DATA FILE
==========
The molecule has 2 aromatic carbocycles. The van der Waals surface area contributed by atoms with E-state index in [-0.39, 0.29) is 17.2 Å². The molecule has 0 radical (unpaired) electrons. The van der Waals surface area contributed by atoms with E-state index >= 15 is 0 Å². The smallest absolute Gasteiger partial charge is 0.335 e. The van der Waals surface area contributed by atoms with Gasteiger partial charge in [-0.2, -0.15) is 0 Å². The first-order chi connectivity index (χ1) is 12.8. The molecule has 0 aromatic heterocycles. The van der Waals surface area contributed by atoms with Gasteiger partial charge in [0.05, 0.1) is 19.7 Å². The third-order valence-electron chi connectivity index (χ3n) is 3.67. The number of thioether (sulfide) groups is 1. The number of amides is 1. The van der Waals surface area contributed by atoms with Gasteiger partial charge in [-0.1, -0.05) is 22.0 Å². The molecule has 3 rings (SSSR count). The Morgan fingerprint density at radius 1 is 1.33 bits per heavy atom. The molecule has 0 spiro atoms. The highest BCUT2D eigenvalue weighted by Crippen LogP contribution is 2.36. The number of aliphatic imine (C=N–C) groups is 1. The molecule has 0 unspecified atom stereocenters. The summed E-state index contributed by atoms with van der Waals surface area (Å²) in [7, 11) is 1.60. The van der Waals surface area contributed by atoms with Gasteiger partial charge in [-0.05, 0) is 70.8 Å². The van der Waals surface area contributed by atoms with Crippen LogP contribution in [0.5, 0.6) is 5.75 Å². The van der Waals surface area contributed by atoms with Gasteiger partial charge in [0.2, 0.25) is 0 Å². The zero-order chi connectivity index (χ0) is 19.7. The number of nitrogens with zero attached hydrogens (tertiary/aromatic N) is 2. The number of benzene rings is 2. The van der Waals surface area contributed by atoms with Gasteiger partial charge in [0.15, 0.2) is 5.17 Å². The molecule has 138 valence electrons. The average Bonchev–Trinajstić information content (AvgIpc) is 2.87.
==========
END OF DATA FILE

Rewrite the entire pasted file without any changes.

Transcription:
The molecule has 2 aromatic carbocycles. The van der Waals surface area contributed by atoms with E-state index in [-0.39, 0.29) is 17.2 Å². The molecule has 0 radical (unpaired) electrons. The van der Waals surface area contributed by atoms with E-state index >= 15 is 0 Å². The smallest absolute Gasteiger partial charge is 0.335 e. The van der Waals surface area contributed by atoms with Gasteiger partial charge in [-0.2, -0.15) is 0 Å². The first-order chi connectivity index (χ1) is 12.8. The molecule has 0 aromatic heterocycles. The van der Waals surface area contributed by atoms with Gasteiger partial charge in [0.05, 0.1) is 19.7 Å². The third-order valence-electron chi connectivity index (χ3n) is 3.67. The number of thioether (sulfide) groups is 1. The number of amides is 1. The van der Waals surface area contributed by atoms with Gasteiger partial charge in [-0.1, -0.05) is 22.0 Å². The molecule has 3 rings (SSSR count). The Morgan fingerprint density at radius 1 is 1.33 bits per heavy atom. The molecule has 0 spiro atoms. The highest BCUT2D eigenvalue weighted by Crippen LogP contribution is 2.36. The number of aliphatic imine (C=N–C) groups is 1. The molecule has 0 unspecified atom stereocenters. The summed E-state index contributed by atoms with van der Waals surface area (Å²) in [7, 11) is 1.60. The van der Waals surface area contributed by atoms with Gasteiger partial charge in [-0.05, 0) is 70.8 Å². The van der Waals surface area contributed by atoms with Crippen LogP contribution in [0.5, 0.6) is 5.75 Å². The van der Waals surface area contributed by atoms with Gasteiger partial charge in [0.2, 0.25) is 0 Å². The zero-order chi connectivity index (χ0) is 19.7. The number of nitrogens with zero attached hydrogens (tertiary/aromatic N) is 2. The number of benzene rings is 2. The van der Waals surface area contributed by atoms with Gasteiger partial charge in [0.15, 0.2) is 5.17 Å². The molecule has 138 valence electrons. The average Bonchev–Trinajstić information content (AvgIpc) is 2.87.